The Most Unrealistic Things in the Show ‘Billions’

Five Unrealistic Plot Points in the High-Stakes Drama.

“Billions” is full of power plays, betrayals, and those sneaky moves that make you go “whoa”. But let’s be real, some stuff on the show is way off the mark when it comes to how things work in the real world. So, let’s talk about what’s probably the most unrealistic thing on the show.

Swiss citizenship

Remember when Bobby Axelrod, the billionaire hedge fund kingpin, just up and gets Swiss citizenship like it’s no big deal? Dude just basically snaps his fingers and boom, he’s Swiss. I mean, come on!

Switzerland isn’t some kind of candy store where you can just walk in and buy citizenship. It’s actually one of the hardest countries to become a citizen of, even if you’re loaded. They’ve got this super strict naturalization program where you have to live in the country for years and really prove you’re worthy of being Swiss.

I mean, think about it. Even mega-rich folks can’t just waltz in, throw down a bunch of cash, and walk out with a Swiss passport. They gotta wait their turn just like everybody else and, even then, there’s a chance they might get a big fat “nope” from the Swiss authorities.

So, yeah, Bobby getting his Swiss citizenship like he’s ordering a burger at a drive-thru? That’s just Hollywood make-believe, folks. The real world doesn’t work that way.

MORE: Paul Giamatti Weight Loss During “Billions”: The Truth Behind It

Therapist and performance coach

And then, there’s the whole deal with Wendy Rhoades, the in-house performance coach and therapist. Now, don’t get me wrong, therapists are vital and do incredible work. But the show makes it seem like she’s cashing in checks that would make a lottery winner blush.

Now, Wendy is portrayed as a top-tier therapist who works exclusively for Axe Capital, helping the traders perform at their peak. The show would have you believe she’s raking in millions upon millions, plus getting a sweet 1% of the firm’s profits. But let’s get real here.

Sure, there are performance coaches and therapists in high finance, and yes, they can make a good living. But the kind of money the show suggests Wendy is making is just ludicrous. Even in the high-stakes world of hedge funds, it’s not like therapists are banking the kind of dough that could buy a small country.

Rian character

She’s this hipster genius that, despite supposedly being so buried in her work that she has barely any time for social interaction, still manages to spout off TV references like she’s a walking, talking IMDb.

Honestly, it’s as if she’s somehow absorbed thousands of hours of TV shows, even the obscure ones, and can recall a fitting quote or scene for any given situation at Axe Capital. Seriously, how does she manage that?

We all know that one person who always has the perfect movie quote for any situation, but Rian takes it to a whole new level. It’s as if she’s never missed an episode of anything. Ever. If she spent as much time trading as she did watching TV, she’d probably own the stock market by now.

I mean, come on, Billions. We get it, she’s supposed to be this quirky, eccentric genius. But even geniuses need sleep, and last time I checked, watching TV didn’t count as resting.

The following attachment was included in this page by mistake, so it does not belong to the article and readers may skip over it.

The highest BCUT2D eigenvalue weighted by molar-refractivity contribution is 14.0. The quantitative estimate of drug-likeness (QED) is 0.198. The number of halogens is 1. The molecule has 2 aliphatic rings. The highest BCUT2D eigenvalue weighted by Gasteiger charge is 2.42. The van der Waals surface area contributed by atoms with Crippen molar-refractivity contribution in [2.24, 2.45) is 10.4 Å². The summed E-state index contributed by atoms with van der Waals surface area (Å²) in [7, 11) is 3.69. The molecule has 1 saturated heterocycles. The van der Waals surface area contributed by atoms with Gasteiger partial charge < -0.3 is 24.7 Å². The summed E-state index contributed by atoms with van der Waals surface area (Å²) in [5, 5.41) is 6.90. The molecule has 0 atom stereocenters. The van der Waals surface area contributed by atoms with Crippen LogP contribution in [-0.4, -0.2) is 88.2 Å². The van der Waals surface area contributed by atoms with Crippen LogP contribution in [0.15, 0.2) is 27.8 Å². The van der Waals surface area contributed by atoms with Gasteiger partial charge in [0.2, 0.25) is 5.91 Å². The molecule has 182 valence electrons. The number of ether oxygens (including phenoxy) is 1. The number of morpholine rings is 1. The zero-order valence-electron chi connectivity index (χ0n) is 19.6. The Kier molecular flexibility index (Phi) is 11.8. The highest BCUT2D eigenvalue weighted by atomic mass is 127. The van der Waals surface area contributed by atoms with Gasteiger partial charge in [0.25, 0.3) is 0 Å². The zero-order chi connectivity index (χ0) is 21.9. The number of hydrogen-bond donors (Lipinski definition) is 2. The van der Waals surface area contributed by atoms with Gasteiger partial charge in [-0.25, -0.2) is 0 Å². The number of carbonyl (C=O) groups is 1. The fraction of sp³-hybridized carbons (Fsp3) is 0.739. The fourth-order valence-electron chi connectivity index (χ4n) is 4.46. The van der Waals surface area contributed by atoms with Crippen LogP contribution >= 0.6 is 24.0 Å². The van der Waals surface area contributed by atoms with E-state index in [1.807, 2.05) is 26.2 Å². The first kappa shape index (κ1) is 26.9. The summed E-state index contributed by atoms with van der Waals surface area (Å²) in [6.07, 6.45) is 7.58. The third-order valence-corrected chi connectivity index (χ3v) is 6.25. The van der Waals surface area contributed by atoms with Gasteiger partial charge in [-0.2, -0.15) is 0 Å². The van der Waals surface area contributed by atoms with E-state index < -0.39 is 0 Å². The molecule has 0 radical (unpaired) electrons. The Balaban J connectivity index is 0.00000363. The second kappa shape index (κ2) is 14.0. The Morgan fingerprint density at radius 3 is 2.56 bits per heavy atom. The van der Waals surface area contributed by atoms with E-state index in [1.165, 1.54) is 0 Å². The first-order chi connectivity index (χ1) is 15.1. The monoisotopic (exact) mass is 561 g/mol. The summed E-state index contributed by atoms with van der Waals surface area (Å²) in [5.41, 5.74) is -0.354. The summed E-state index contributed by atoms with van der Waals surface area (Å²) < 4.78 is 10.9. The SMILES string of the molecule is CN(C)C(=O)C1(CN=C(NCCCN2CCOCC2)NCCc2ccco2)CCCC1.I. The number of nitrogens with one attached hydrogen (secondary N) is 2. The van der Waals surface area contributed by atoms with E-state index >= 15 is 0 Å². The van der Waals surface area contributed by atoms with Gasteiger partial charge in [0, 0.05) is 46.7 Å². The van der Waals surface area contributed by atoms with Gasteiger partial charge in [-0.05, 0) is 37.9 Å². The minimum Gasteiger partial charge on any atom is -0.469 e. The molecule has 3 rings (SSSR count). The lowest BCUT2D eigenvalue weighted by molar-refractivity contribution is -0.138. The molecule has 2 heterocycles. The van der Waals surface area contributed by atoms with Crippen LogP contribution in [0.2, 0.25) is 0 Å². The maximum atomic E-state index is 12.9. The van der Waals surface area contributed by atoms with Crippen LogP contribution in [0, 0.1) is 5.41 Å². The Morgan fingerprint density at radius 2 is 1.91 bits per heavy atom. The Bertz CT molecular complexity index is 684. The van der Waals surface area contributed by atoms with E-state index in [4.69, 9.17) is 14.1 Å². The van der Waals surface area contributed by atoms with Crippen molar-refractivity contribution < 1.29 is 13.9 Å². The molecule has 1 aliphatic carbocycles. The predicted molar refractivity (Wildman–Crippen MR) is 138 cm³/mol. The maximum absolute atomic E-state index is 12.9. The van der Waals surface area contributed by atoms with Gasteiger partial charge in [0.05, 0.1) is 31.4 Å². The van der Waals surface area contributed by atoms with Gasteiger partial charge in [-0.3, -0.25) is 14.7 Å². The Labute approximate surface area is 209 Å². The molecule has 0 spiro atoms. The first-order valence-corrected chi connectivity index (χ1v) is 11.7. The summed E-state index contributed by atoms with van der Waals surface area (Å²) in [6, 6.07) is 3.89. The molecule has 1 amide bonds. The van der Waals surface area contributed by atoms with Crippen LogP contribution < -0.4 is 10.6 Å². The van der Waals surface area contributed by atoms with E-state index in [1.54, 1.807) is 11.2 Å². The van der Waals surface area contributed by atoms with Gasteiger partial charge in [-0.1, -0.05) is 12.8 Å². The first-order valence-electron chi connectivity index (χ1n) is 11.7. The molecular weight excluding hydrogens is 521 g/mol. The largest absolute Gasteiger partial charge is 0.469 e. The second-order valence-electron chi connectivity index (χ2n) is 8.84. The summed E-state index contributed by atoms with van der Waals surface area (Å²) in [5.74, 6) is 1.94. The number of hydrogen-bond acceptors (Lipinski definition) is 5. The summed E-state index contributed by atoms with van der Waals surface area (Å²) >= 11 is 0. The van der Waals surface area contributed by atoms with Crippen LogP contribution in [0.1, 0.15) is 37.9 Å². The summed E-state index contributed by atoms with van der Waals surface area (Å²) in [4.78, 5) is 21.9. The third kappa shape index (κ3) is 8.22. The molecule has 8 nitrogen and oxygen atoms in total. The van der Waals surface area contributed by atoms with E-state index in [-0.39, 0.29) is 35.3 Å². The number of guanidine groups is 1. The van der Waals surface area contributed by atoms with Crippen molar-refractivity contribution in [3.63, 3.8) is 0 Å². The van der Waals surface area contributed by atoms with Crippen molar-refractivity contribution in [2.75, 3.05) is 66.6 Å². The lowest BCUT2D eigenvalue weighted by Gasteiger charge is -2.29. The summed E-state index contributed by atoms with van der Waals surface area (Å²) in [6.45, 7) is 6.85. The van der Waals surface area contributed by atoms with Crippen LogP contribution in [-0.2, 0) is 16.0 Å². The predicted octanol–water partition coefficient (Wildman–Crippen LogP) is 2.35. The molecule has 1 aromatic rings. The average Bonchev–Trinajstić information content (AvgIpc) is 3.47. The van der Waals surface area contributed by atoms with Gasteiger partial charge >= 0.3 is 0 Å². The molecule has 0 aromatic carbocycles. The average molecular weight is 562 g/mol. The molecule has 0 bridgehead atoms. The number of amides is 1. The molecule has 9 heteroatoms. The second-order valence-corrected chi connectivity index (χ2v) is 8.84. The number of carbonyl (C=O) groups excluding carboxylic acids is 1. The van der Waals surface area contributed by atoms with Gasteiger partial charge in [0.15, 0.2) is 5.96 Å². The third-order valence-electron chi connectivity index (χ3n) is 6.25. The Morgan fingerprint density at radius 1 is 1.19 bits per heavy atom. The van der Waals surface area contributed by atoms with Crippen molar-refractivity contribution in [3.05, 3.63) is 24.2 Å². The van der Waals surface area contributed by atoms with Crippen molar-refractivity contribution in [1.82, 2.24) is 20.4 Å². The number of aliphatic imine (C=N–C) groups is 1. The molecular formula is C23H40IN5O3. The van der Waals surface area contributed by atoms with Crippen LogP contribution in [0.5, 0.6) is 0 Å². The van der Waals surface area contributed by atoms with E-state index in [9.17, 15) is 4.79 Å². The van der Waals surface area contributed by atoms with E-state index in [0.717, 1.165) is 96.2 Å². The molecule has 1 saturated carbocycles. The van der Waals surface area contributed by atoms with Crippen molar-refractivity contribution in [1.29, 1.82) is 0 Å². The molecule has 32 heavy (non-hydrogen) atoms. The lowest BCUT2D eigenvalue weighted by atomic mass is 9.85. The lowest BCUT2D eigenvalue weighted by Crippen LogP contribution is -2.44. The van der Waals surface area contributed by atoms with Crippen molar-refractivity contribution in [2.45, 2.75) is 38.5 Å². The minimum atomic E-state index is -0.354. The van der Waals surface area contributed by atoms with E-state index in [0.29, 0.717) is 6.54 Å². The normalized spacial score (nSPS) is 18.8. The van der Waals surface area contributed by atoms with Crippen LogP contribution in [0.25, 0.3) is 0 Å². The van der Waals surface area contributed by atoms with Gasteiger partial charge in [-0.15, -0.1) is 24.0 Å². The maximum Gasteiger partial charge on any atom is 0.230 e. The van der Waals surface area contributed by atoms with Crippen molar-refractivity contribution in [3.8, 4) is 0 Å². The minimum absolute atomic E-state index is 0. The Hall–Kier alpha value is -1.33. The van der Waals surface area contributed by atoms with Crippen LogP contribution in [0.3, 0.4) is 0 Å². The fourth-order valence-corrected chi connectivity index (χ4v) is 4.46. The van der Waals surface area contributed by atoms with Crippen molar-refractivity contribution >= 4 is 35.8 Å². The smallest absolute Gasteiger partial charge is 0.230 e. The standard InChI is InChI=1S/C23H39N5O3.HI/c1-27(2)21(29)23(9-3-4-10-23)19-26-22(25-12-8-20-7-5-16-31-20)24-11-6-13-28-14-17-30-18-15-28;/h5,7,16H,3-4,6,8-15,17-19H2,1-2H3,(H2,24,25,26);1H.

This dude graduated from Yale Law, one of the most prestigious law schools in the world, and he’s supposed to be this SEC hotshot, right? Yet, the way they depict him on the show is enough to make anyone’s blood boil.

They constantly make him out to be a total buffoon. Seriously, they make it seem like he’s incapable of doing the simplest things without messing up somehow. It’s like they’re trying to play him for laughs, but it just falls flat because it’s so unrealistic.

Like, come on! The guy went to Yale, for crying out loud. He had to have some kind of brains to get in there, let alone graduate. And then he supposedly managed to land a job at the SEC and prove himself enough to get noticed by Axe? That’s no small feat, trust me. But then we’re supposed to believe that he can’t do anything right? It just doesn’t add up.

It’s incredibly frustrating to see this character turned into a running joke. It’s as if they’re saying, “Yeah, he’s accomplished all these things, but he’s still a total idiot.” It’s just not fair to the character, and it’s definitely one of the most unrealistic aspects of the show.

The dude who paints

You’d think the kind of problems he’s dealing with would be resolved back in your early twenties, not now when you’re a grown man! It’s kind of like, hey man, do you want to paint for a living, or not? Sure, he eventually makes a decision, but it takes him forever to get there.

Here’s the thing: you can’t be a full-grown adult, especially with his level of talent and fame, and still be so clueless about what you want in life and your career. It’s one thing to be unsure when you’re just starting out, but this guy is supposedly at the top of his game. He should at least have some idea of what he wants his future to look like.

And yet, we see him wrestling with these questions as if he’s still a college kid trying to decide on a major. It’s totally unrealistic and it honestly just feels like a way to create unnecessary drama. In real life, someone at his level of success would likely have these kinds of existential questions sorted out by now. It’s a huge eye-roller, for sure.